Improving its workforce’s literacy and numeracy skills helped a family business improve profitability and weather the recession
Despite the recession, Rotaform Plastics has become a far more profitable business in recent years. Although many factors have contributed to this success, a workplace employee training programme to improve employees’ literacy played a major role according to Chief Executive, David Brumby.
The Mangere (Auckland) company is one of New Zealand’s premier rotational moulders and materials handling suppliers, with customers throughout Australasia, the Pacific and Indian Oceans.
Like many small enterprises, Rotaform’s business approach was somewhat haphazard when it embarked upon its growth journey.
“We didn’t have a structured approach to marketing and had few business improvement systems in place,” says Brumby. “As a result we were spinning our wheels.”
Management instigated a number of measures to improve efficiencies and boost profitability, which required its largely unskilled workforce to use increasingly sophisticated reporting tools and technical knowledge in their jobs. It quickly became clear their staff did not have the required skills. The company contracted adult literacy, numeracy and communication experts Workbase to assist and was amazed at what the initial analysis uncovered.
“I was truly surprised at the extent of the low literacy levels among my staff,” says Brumby. “Some didn’t understand the difference between a kilo and a gram, yet their jobs involved manually weighing out all our raw material.
“Material costs are enormous so even tiny measuring errors really add up – not to mention the implications for product quality.”
A group of employees attended an in-house individual and small group training programme tailored to meet Rotaform’s specific needs. This enabled participants to immediately apply their newfound skills to their jobs. During the numeracy and literacy training period, Rotaform introduced a new accounting system that required detailed information to be recorded in the factory. Workbase helped the company develop forms that were easy to understand and use, and to ensure employees had the literacy and numeracy skills required to complete the forms.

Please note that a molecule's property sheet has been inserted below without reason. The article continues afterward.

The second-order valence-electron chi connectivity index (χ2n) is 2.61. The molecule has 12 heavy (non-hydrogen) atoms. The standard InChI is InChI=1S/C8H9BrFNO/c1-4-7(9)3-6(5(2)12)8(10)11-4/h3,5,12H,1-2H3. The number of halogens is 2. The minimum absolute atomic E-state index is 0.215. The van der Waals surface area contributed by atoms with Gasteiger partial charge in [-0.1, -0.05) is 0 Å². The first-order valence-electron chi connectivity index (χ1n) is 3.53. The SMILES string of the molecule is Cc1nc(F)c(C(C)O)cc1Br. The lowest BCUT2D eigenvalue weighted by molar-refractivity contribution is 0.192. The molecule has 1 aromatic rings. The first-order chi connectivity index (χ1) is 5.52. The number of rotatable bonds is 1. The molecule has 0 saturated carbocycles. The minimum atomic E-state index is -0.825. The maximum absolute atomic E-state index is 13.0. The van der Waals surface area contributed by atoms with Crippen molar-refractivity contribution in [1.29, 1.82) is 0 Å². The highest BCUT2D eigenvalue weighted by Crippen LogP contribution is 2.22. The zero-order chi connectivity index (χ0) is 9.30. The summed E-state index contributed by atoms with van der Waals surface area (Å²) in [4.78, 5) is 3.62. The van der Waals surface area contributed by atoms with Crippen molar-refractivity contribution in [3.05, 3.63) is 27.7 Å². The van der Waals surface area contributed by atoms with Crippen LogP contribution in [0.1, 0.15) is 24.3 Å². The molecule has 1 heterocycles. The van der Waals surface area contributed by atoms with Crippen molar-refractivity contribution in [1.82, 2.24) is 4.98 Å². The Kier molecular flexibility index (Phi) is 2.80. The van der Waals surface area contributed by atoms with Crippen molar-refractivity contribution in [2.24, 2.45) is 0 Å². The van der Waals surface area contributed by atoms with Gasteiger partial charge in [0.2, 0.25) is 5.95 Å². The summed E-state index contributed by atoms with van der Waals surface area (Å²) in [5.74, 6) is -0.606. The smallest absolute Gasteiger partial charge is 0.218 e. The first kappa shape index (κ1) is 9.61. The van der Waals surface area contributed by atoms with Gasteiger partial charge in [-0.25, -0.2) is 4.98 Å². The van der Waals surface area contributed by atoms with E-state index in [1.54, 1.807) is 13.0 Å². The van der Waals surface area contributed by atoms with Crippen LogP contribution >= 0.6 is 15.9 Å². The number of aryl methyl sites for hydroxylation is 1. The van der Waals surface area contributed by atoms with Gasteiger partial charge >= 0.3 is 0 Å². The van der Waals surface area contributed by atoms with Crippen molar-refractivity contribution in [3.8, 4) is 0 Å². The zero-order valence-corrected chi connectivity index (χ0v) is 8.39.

Brumby says the training programme benefited the company’s culture as well as its bottom line: “Team spirit, engagement and positivity increased among all of our people – not just the ones who did the course”.
Five years on, the programme continues to have a positive effect.
Like many businesses, Rotaform was hard-hit by the 2008 recession. Orders for some of our major products virtually ground to a halt, which required all parts of the business to make sacrifices.
“The improved staff loyalty has been maintained and I was impressed with how our people stood by the company when the going got tough.”
Despite the challenges, Rotaform has survived the recession in good shape, with profitability having grown exponentially over the past five years.
Many of the original literacy and numeracy trainees have stayed on and now most of Rotaform’s team leaders are programme graduates.
“Improving our people’s literacy and numeracy skills made a difference on so many levels – from improving their work performance, through to personal achievements such as having a newfound confidence to help their kids with reading and other homework,” says Brumby.
“There’s never a silver bullet in business and our success arises from many different factors.
“But the practical, sustainable solutions for improving our workforce’s literacy and numeracy skills provided a strong platform from which to take Rotaform to the next level. I’d recommend this course of action to any business contemplating a similar leap forward.”
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